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  • 3/8" and 1/2" Socket Wrenches
  • 3/8" and 1/2" Socket extensions
  • 1/2" to 3/8" Socket adapter
  • 7mm Allen socket
  • 13mm socket
  • torque wrench
  • T50 Torx
  • special tool: Rear Disc Brake Pad spreader
  • Flat head screwdriver
  • Rubber mallet
  • Breaker bar
  • Pliers
  • optional: rechargeable angle driver, rechargeable impact driver
  • wheel chocks


  • disposable gloves
  • anti-seize grease
  • anti-squeal brake compound
  • OE-spec brakes pads
  • OE-spec rotors, 2

WARNING: Safety first. Before starting, activate your parking brake and install wheel chocks. This will prevent the car from rolling.

Jack the Mini up and take out the rear wheel.

Loosen and take out the torx set screw that holds the rotor to the wheel hub.

Use a T50 Torx bit.

Using a flat-head screwdriver, pry out the locking caliper clips.

The caliper housing is held by 2 allen bolts inside these 2 rubber housings. Using a flat head screwdriver, pry out the plastic caps of the caliper housing bolts to gain access to the allen bolts.

Using a 7mm Allen bit, loosen the 2 bolts that hold the brake caliper assembly to the frame.

Pry and slide out the brake caliper assembly out of the rotor. Make sure the parking brakes are not engaged. The parking/emergency brakes of a Mini Cooper S are integrated with the rear brakes. Unfortunately with this combination, the pistons cannot be compressed the conventional way. It can only be compressed by rotating the piston while it is being compressed. So with that said, we cannot wedge a screwdriver in between the brake pads and the rotor to loosen it up.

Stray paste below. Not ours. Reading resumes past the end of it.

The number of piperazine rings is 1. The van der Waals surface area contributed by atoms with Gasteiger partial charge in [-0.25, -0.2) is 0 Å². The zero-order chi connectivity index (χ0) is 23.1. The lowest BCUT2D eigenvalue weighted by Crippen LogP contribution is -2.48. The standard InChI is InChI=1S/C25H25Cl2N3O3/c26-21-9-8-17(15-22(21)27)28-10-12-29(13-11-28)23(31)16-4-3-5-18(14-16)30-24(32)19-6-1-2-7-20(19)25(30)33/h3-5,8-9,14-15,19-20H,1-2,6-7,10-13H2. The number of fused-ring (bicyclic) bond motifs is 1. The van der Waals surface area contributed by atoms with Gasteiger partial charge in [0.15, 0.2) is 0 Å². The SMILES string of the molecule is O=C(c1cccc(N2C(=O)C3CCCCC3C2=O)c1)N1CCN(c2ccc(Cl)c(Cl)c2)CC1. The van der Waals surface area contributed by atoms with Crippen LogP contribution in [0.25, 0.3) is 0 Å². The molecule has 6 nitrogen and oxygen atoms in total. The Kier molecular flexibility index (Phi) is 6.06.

Once the brake caliper assembly is out of the rotor, set it aside on a piece of block or hang it with cord out of the way.

The caliper bracket is bolted by 2 bolts. It can not be seen from the side. To clearly see where they are, you will need to see it from behind the wheel hub.

Using a 13mm socket with an extension, locate the 2 bolts that hold the caliper bracket to the frame.

Slide out the caliper bracket and set aside.

We will need to compress back the piston to make room for the new and thicker brake pads. Note of the piston shown here with the 4 holes. With another special tool, we will rotate it while the piston is also being compressed.

This tool was purchased from for $60.

Install the new brake pads and the new rotor. Steps will now be the reverse of the previous steps mentioned here.

You're done!

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